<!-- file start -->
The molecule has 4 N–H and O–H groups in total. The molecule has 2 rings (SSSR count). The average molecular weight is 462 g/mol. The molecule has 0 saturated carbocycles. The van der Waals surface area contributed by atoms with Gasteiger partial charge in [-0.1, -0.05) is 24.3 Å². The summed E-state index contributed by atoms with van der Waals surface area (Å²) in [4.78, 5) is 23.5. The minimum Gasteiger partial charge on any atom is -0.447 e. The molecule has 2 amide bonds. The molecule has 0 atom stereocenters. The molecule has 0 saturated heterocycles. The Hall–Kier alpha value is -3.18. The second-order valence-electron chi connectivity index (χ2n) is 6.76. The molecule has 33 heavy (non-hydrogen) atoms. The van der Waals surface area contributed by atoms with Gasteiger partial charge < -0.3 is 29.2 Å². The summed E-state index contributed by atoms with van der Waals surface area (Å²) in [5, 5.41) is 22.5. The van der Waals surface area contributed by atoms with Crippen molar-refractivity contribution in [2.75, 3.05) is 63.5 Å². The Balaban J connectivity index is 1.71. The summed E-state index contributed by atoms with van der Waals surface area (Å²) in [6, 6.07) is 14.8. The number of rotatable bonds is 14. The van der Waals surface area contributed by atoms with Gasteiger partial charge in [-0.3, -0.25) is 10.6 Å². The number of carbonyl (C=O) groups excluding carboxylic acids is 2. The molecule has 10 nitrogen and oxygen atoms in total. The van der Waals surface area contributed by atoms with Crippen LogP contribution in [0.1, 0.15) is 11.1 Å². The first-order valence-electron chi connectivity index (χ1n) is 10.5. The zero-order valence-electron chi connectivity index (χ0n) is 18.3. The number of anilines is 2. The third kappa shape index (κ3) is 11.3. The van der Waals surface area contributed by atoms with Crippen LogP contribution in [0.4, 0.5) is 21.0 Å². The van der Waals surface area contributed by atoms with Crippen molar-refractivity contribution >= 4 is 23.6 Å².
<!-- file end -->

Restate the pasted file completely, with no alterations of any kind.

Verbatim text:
The molecule has 4 N–H and O–H groups in total. The molecule has 2 rings (SSSR count). The average molecular weight is 462 g/mol. The molecule has 0 saturated carbocycles. The van der Waals surface area contributed by atoms with Gasteiger partial charge in [-0.1, -0.05) is 24.3 Å². The summed E-state index contributed by atoms with van der Waals surface area (Å²) in [4.78, 5) is 23.5. The minimum Gasteiger partial charge on any atom is -0.447 e. The molecule has 2 amide bonds. The molecule has 0 atom stereocenters. The molecule has 0 saturated heterocycles. The Hall–Kier alpha value is -3.18. The second-order valence-electron chi connectivity index (χ2n) is 6.76. The molecule has 33 heavy (non-hydrogen) atoms. The van der Waals surface area contributed by atoms with Gasteiger partial charge < -0.3 is 29.2 Å². The summed E-state index contributed by atoms with van der Waals surface area (Å²) in [5, 5.41) is 22.5. The van der Waals surface area contributed by atoms with Crippen molar-refractivity contribution in [2.75, 3.05) is 63.5 Å². The Balaban J connectivity index is 1.71. The summed E-state index contributed by atoms with van der Waals surface area (Å²) in [6, 6.07) is 14.8. The number of rotatable bonds is 14. The van der Waals surface area contributed by atoms with Gasteiger partial charge in [-0.3, -0.25) is 10.6 Å². The number of carbonyl (C=O) groups excluding carboxylic acids is 2. The molecule has 10 nitrogen and oxygen atoms in total. The van der Waals surface area contributed by atoms with Crippen LogP contribution in [0.1, 0.15) is 11.1 Å². The first-order valence-electron chi connectivity index (χ1n) is 10.5. The zero-order valence-electron chi connectivity index (χ0n) is 18.3. The number of anilines is 2. The third kappa shape index (κ3) is 11.3. The van der Waals surface area contributed by atoms with Crippen LogP contribution in [0.4, 0.5) is 21.0 Å². The van der Waals surface area contributed by atoms with Crippen molar-refractivity contribution >= 4 is 23.6 Å².